Overall, children given antibiotics in their first half-year were 2.6 times more likely to develop allergic asthma, the team told a meeting of the European Respiratory Society on Tuesday. With broad-spectrum antibiotics, which kill a wide range of bacteria, the risk was far higher: children were 8.9 times more likely to suffer from asthma.
Selection of an antibiotic more narrowly tailored for the target bacteria therefore would reduce risk of allergy and asthma among babies.
The new study also backs the growing belief that antibiotics disrupt the normal development of a child's immune system through a phenomenon known as the "hygiene hypothesis."
This "hygiene hypothesis" has been gathering strength in recent years. The latest result certainly strengthens the argument considerably. The idea is basically remiscent of the saying "idle hands are the devil's workshop". Remove the normal antigens that the immune system is exposed to and it starts reacting to things it ought not react to. Our ancestors lived in dirt floor dwellings and had much more exposure to animals, dirt, and nature in general. We live lives which bring us in much less exposure to the antigens we evolved to deal with. Exposure to those antigens appear to be necessary to instruct the immune system on what it should identify as a threat.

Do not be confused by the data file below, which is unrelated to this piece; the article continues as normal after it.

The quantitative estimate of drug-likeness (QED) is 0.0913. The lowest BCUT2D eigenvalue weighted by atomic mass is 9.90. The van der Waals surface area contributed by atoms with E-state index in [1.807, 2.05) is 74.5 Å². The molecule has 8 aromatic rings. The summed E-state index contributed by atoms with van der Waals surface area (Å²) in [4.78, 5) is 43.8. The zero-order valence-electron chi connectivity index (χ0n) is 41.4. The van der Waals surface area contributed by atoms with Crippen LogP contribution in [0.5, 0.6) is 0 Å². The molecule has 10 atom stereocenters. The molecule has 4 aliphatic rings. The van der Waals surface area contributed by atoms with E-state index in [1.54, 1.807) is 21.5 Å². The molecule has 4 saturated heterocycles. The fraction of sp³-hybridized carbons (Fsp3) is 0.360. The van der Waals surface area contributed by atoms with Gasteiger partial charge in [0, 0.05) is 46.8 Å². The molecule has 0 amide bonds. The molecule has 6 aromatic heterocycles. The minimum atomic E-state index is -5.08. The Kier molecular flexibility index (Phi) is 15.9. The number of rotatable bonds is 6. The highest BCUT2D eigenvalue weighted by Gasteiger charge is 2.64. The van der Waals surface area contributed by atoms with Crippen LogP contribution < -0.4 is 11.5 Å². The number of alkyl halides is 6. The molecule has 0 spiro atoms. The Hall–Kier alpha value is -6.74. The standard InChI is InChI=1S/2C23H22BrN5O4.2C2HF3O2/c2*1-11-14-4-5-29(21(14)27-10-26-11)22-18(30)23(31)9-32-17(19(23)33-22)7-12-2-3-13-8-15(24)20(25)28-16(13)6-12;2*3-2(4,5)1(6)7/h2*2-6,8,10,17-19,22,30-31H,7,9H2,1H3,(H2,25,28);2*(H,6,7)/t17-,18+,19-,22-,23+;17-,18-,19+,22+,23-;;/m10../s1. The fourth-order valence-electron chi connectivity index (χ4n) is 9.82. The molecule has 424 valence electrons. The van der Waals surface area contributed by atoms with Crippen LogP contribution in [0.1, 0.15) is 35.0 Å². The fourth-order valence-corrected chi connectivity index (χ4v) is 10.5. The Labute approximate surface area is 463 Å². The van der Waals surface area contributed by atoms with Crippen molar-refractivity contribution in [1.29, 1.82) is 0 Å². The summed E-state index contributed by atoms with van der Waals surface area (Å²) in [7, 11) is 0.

From a signal processing perspective you can think of the immune system as a sensor system that will incorrectly react to weaker signals in the absence of stronger signals to react to. The immune system never experienced enough evolutionary pressure to not react to weaker signals because there were so many stronger signals around for it to pay attention to.
Surely antibiotics are overused and this latest report is yet another reason to reduce the use of antibiotics in situations where they are not necessary. But some children will inevitably get bacterial infections in their early months of life that require antibiotic treatment. So what to do about this problem? One potential solution is to develop vaccines that will retrain the immune system to not react to allergens. It may some day be standard practice to give babies anti-allergy vaccines.
In the shorter term having dogs licking babies faces may be a good thing. Also, it might be possible to come up with formulations of beneficial bacteria to give to babies to replace normal harmless bacteria that are wiped out by antibiotic therapy.